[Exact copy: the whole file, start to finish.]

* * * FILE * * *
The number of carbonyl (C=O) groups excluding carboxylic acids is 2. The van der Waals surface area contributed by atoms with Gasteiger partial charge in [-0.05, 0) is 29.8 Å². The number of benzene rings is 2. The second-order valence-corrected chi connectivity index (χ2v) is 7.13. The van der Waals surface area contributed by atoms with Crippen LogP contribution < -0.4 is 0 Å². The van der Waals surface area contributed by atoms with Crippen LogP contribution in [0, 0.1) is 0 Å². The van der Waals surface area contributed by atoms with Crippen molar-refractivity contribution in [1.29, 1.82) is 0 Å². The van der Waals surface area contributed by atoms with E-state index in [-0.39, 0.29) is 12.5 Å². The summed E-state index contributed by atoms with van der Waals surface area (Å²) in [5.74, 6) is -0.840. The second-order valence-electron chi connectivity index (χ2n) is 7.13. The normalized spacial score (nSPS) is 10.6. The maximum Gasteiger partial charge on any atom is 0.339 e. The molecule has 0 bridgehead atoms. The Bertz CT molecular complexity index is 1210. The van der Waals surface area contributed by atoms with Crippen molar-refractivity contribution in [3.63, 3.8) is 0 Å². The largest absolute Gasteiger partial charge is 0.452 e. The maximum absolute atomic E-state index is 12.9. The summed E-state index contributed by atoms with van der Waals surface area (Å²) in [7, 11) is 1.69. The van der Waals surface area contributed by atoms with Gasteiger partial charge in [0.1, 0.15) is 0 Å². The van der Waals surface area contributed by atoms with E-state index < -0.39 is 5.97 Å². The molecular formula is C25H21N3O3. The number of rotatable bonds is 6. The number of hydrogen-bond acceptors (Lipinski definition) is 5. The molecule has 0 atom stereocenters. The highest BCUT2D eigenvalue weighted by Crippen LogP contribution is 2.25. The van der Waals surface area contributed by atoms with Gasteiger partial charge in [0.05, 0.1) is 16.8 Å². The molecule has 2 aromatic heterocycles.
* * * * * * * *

The number of carbonyl (C=O) groups excluding carboxylic acids is 2. The van der Waals surface area contributed by atoms with Gasteiger partial charge in [-0.05, 0) is 29.8 Å². The number of benzene rings is 2. The second-order valence-corrected chi connectivity index (χ2v) is 7.13. The van der Waals surface area contributed by atoms with Crippen LogP contribution < -0.4 is 0 Å². The van der Waals surface area contributed by atoms with Crippen LogP contribution in [0, 0.1) is 0 Å². The van der Waals surface area contributed by atoms with Crippen molar-refractivity contribution in [1.29, 1.82) is 0 Å². The van der Waals surface area contributed by atoms with E-state index in [-0.39, 0.29) is 12.5 Å². The summed E-state index contributed by atoms with van der Waals surface area (Å²) in [5.74, 6) is -0.840. The second-order valence-electron chi connectivity index (χ2n) is 7.13. The normalized spacial score (nSPS) is 10.6. The maximum Gasteiger partial charge on any atom is 0.339 e. The molecule has 0 bridgehead atoms. The Bertz CT molecular complexity index is 1210. The van der Waals surface area contributed by atoms with Crippen molar-refractivity contribution in [3.63, 3.8) is 0 Å². The largest absolute Gasteiger partial charge is 0.452 e. The maximum absolute atomic E-state index is 12.9. The summed E-state index contributed by atoms with van der Waals surface area (Å²) in [7, 11) is 1.69. The van der Waals surface area contributed by atoms with Gasteiger partial charge in [0.1, 0.15) is 0 Å². The van der Waals surface area contributed by atoms with E-state index < -0.39 is 5.97 Å². The molecular formula is C25H21N3O3. The number of rotatable bonds is 6. The number of hydrogen-bond acceptors (Lipinski definition) is 5. The molecule has 0 atom stereocenters. The highest BCUT2D eigenvalue weighted by Crippen LogP contribution is 2.25. The van der Waals surface area contributed by atoms with Gasteiger partial charge in [0.05, 0.1) is 16.8 Å². The molecule has 2 aromatic heterocycles.